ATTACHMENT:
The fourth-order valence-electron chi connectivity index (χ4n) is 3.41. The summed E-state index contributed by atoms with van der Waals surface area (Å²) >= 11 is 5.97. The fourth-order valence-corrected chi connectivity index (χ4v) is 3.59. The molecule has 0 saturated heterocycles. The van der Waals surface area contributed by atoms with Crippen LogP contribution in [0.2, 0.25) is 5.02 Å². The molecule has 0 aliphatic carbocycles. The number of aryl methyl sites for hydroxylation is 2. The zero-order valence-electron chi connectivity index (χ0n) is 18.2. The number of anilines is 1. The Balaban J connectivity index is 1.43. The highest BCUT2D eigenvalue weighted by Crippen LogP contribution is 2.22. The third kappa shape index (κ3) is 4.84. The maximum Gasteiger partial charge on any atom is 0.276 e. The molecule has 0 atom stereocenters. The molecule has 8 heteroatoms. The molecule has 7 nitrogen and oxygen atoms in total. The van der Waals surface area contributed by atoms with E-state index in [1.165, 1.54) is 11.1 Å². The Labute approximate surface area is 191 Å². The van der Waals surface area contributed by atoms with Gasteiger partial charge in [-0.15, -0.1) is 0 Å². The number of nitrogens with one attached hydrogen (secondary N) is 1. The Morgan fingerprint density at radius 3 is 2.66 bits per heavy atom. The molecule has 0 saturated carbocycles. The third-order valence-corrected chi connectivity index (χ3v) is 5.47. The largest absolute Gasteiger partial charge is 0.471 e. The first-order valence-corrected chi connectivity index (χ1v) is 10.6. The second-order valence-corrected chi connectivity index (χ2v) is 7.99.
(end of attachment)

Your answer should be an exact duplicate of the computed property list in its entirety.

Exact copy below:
The fourth-order valence-electron chi connectivity index (χ4n) is 3.41. The summed E-state index contributed by atoms with van der Waals surface area (Å²) >= 11 is 5.97. The fourth-order valence-corrected chi connectivity index (χ4v) is 3.59. The molecule has 0 saturated heterocycles. The van der Waals surface area contributed by atoms with Crippen LogP contribution in [0.2, 0.25) is 5.02 Å². The molecule has 0 aliphatic carbocycles. The number of aryl methyl sites for hydroxylation is 2. The zero-order valence-electron chi connectivity index (χ0n) is 18.2. The number of anilines is 1. The Balaban J connectivity index is 1.43. The highest BCUT2D eigenvalue weighted by Crippen LogP contribution is 2.22. The third kappa shape index (κ3) is 4.84. The maximum Gasteiger partial charge on any atom is 0.276 e. The molecule has 0 atom stereocenters. The molecule has 8 heteroatoms. The molecule has 7 nitrogen and oxygen atoms in total. The van der Waals surface area contributed by atoms with E-state index in [1.165, 1.54) is 11.1 Å². The Labute approximate surface area is 191 Å². The van der Waals surface area contributed by atoms with Gasteiger partial charge in [-0.15, -0.1) is 0 Å². The number of nitrogens with one attached hydrogen (secondary N) is 1. The Morgan fingerprint density at radius 3 is 2.66 bits per heavy atom. The molecule has 0 saturated carbocycles. The third-order valence-corrected chi connectivity index (χ3v) is 5.47. The largest absolute Gasteiger partial charge is 0.471 e. The first-order valence-corrected chi connectivity index (χ1v) is 10.6. The second-order valence-corrected chi connectivity index (χ2v) is 7.99.